Info on One-Page CV

CVs are a useful tool for:

  • Organising and recording your skills, attributes and experiences
  • Making speculative applications
  • If you are making a showreel, portfolio of work or other record of your skills/experiences, a CV can act as the prompt for information you should include (and then be sent to potential employers or kept as part of your online presence)

Key Point 1

Working in the creative industries means you need to be flexible in presentation and communication skills, so use a CV template as your basic source of information, which can be presented in a variety of ways.

Key Point 2

Remember, Creative Careers and Purple Door will advise and probably check draft CVs – ask for input from the professionals!

There is no overall employer preference for the length of CVs, but it should be between 1 and 2 pages (sides of A4) long. A one page CV essentially summarises and presents information using the same basic information found in a two page CV, excluding areas such as hobbies or interests unless they are relevant to the job.

The one-page CV for Elon Musk shows this perfectly: aspects of it may not be suitable for you, but look at the presentation for tips on how to make your CV stand out.

The Guardian has a really good overall guide to CV templates.

Key Factors in Any Good CV

Make it organised

Each section should do a job: Relevant experience, contact details, educational details – they all need their own space and should convey information clearly. Pay attention to layout and design constantly.

Make it relevant

Does your employer need to know all of your individual GCSEs? Your certificate of excellence in pottery? Perhaps consider putting them online in a blog or profile, then link to it from your CV.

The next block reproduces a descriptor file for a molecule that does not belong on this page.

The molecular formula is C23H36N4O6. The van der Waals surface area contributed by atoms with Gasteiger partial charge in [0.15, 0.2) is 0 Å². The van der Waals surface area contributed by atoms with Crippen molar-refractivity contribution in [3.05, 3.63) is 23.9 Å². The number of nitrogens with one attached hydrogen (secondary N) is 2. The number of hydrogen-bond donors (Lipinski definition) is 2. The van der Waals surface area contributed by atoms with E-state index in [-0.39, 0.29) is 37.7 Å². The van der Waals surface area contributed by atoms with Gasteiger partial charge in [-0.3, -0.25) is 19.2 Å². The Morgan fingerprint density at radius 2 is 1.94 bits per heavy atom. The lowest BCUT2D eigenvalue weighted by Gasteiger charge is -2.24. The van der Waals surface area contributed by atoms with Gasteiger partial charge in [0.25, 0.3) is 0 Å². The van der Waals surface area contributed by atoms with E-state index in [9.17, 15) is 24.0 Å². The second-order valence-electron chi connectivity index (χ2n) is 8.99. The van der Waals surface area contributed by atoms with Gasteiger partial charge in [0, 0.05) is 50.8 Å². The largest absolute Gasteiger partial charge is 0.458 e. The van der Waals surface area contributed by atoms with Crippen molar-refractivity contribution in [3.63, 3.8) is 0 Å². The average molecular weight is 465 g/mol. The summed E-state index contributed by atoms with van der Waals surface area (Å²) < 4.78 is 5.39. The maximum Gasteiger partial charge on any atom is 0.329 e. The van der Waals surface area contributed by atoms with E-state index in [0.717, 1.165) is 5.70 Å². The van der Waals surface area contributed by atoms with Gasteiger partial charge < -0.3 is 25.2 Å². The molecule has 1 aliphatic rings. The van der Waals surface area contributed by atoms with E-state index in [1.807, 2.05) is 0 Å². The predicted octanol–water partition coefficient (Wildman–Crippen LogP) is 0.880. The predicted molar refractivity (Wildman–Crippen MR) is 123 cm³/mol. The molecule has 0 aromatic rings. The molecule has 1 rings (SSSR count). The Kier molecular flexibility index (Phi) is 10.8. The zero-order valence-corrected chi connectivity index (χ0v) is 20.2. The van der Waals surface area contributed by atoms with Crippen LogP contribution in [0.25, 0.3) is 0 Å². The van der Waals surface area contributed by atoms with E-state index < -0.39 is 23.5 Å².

Make it evidenced

Your CV should be backed up with an online presence or materials that record your skills or a clear demonstration of examples where you can prove you have the skills they need. Think: CLAIM+EVIDENCE= PROOF of skills/attributes.

Selling yourself

A CV has to promote you! Don’t waffle and claim general attributes like ‘enthusiastic’ in your personal statement: isn’t everyone when they want a job? As Andrew Gordon argues, start with a “short, simple and benefits focused headline about yourself. For example, “Senior Librarian with 10 years experience of managing online resources in the health sector.” (2007)

Keep it updated

For each job application, consider whether you need to update your personal statement/skills summary to make it relevant to your current application, or change the position of sections: will the employer be more interested in academic results than work experience?

My placement has been an incredible learning experience. I've learnt more than I have throughout my entire education in one year because of the people sat around me!

Will Green, BSc (Hons) Digital Media